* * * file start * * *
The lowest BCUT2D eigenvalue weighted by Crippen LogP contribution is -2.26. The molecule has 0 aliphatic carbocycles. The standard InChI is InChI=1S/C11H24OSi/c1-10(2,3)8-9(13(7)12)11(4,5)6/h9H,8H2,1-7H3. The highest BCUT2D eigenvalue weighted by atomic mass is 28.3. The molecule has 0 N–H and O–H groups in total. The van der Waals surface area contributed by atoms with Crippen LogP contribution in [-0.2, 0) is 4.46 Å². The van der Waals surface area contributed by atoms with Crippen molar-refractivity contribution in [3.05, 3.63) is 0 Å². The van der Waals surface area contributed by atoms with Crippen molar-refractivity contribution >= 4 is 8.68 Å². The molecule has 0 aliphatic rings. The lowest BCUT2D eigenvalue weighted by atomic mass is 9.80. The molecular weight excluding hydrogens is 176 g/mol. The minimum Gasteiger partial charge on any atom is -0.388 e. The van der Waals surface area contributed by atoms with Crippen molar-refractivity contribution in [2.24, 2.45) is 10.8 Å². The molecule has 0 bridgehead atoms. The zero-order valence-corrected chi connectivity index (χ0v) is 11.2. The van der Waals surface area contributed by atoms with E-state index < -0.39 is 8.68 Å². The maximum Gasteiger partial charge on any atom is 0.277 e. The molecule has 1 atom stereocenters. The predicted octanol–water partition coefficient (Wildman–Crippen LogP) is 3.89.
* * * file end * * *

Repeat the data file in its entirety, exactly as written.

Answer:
The lowest BCUT2D eigenvalue weighted by Crippen LogP contribution is -2.26. The molecule has 0 aliphatic carbocycles. The standard InChI is InChI=1S/C11H24OSi/c1-10(2,3)8-9(13(7)12)11(4,5)6/h9H,8H2,1-7H3. The highest BCUT2D eigenvalue weighted by atomic mass is 28.3. The molecule has 0 N–H and O–H groups in total. The van der Waals surface area contributed by atoms with Crippen LogP contribution in [-0.2, 0) is 4.46 Å². The van der Waals surface area contributed by atoms with Crippen molar-refractivity contribution in [3.05, 3.63) is 0 Å². The van der Waals surface area contributed by atoms with Crippen molar-refractivity contribution >= 4 is 8.68 Å². The molecule has 0 aliphatic rings. The lowest BCUT2D eigenvalue weighted by atomic mass is 9.80. The molecular weight excluding hydrogens is 176 g/mol. The minimum Gasteiger partial charge on any atom is -0.388 e. The van der Waals surface area contributed by atoms with Crippen molar-refractivity contribution in [2.24, 2.45) is 10.8 Å². The molecule has 0 bridgehead atoms. The zero-order valence-corrected chi connectivity index (χ0v) is 11.2. The van der Waals surface area contributed by atoms with E-state index < -0.39 is 8.68 Å². The maximum Gasteiger partial charge on any atom is 0.277 e. The molecule has 1 atom stereocenters. The predicted octanol–water partition coefficient (Wildman–Crippen LogP) is 3.89.